Brain Stimulation Can Help Combat Depression
Tracy Hampton, PhD Beth Israel Deaconess Medical Center correspondent
SEPTEMBER 01, 2015
While there are clear guidelines that doctors can follow when treating patients with depression, what works for one patient often does not work for another. And most of the time, it’s not clear why. That means that doctors and their patients often have to use trial and error to determine the best therapies for individual cases.
Usually, this involves the use of different types of behavioral therapies and medications. But there is another powerful intervention that can help many patients who do not get better with such traditional treatments: transcranial magnetic stimulation, or TMS.
Researchers at Beth Israel Deaconess Medical Center helped develop the technology, which changes a patient’s brain activity without surgery. In addition to being used to treat depression, TMS has also been applied to other disorders including severe pain, epilepsy, stroke, and Parkinson's disease.
TMS works by using magnetic fields to stimulate or block specific nerve cell activity in the brain. During sessions, which take about 40 minutes and are administered daily for several weeks, patients remain awake and recline in a comfortable chair. A current passes through a coil of copper wire that resembles a large spoon and is held over the patient's head. This pulse of current generates a magnetic field that penetrates the scalp and skull, and in turn induces a current in the patient's brain without the need for surgery.
“Our Center has helped establish the utility of TMS and other similar noninvasive brain stimulation techniques in neurology, psychiatry, and neurorehabilitation,” says Dr. Alvaro Pascual-Leone, Director of the Berenson-Allen Center for Noninvasive Brain Stimulation at BIDMC. “For over a decade now, the clinical program of the Berenson-Allen Center at BIDMC has helped hundreds of patients overcome and cope with the symptoms of otherwise highly debilitating disorders.”
Dr. Pascual-Leone and his colleagues conducted the first controlled clinical trial demonstrating the efficacy of TMS in depression. Since reporting the results of that trial in 1996, the therapy has continued to be offered to appropriate patients in both research trials and in the clinical setting.
In 2009, the U.S. Food and Drug Administration (FDA) approved the NeuroStar Transcranial Magnetic Stimulation Therapy System for use in some patients suffering from medication-resistant depression, and since then, devices manufactured by Brainsway and Magstim have also received FDA clearance.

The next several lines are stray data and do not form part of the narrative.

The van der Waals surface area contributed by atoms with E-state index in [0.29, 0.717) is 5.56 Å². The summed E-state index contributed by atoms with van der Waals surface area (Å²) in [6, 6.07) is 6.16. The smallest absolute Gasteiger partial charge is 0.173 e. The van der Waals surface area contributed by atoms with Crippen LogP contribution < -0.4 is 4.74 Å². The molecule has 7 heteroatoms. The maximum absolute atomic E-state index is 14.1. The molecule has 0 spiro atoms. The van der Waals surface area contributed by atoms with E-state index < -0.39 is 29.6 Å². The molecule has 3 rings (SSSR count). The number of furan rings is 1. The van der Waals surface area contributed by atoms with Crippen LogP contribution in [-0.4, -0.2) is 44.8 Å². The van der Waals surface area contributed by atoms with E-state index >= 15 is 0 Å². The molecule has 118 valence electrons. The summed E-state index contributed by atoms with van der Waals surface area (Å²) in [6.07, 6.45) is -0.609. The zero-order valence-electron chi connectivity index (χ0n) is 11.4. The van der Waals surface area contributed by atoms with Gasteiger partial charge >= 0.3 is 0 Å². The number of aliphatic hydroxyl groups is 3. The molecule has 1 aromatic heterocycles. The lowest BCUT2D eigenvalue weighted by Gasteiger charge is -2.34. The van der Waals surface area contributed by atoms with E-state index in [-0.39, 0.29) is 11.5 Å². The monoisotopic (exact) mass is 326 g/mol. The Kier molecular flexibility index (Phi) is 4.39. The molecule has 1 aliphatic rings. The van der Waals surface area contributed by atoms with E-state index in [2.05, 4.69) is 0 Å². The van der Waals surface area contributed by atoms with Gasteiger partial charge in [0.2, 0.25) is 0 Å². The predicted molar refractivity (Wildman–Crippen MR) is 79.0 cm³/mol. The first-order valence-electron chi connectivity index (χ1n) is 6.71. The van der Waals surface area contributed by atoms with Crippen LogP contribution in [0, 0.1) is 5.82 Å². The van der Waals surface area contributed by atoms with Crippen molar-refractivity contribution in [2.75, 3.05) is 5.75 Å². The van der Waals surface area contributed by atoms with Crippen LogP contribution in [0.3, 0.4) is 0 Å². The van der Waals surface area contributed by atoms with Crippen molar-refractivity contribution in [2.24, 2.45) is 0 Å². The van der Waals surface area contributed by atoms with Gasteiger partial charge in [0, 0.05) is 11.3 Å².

In clinical trials, about two thirds of the patients treated with these systems experienced a very significant improvement in their symptoms. About a third of the treated patients experienced striking benefits with complete resolution of their depression while feeling practically no side effects.
Dr. Pascual-Leone and his team continue to work toward designing individualized treatment protocols to maximize patients’ chances of improvement.
“The future of TMS for depression may lie in individualized therapy, where we use a patient's own brain networks — the interconnected pathways that link brain circuits to one another — to decide where and how to stimulate,” says Dr. Michael D. Fox, a neurologist in the Berenson-Allen Center for Noninvasive Brain Stimulation and in the Parkinson’s Disease and Movement Disorders Center at BIDMC.
A recent study led by Dr. Fox, appearing in the Proceedings of the National Academy of Sciences (PNAS), was designed to help the researchers better understand how brain stimulation, including TMS, actually works so the therapy can become better and more personalized.
“The results suggest that even though brain stimulation is applied to one specific region, it is actually affecting connected brain networks. By using specialized brain imaging to see these networks, we can pick out the best place to stimulate for a specific patient or disease. This is particularly important as we begin to try TMS for other brain disorders as it may guide us towards the best spot in the brain to stimulate,” says Dr. Fox.
In addition to depression, their analysis also looked at potential TMS targets to treat Alzheimer’s disease, anorexia, dystonia, epilepsy, essential tremor, gait dysfunction, Huntington’s disease, minimally conscious state, obsessive compulsive disorder, pain, Parkinson disease and Tourette syndrome.
Dr. Pascual-Leone and Dr. Fox note that TMS is not for everyone.
“We need better tests that can identify an individual’s likelihood of response to TMS and what the best TMS protocol might be,” he says. “Selection of the appropriate candidates for this treatment is important also to ensure safety and prevent complications.”
Without proper precautions, some patients can experience side effects, including a slight risk of seizure and convulsions. Therefore, careful evaluation by capable clinicians is critical. In more than 10,000 treatments administered in clinical studies, the most common side effect was mild-to-moderate scalp pain or discomfort at the treatment area, which declined markedly after the first week.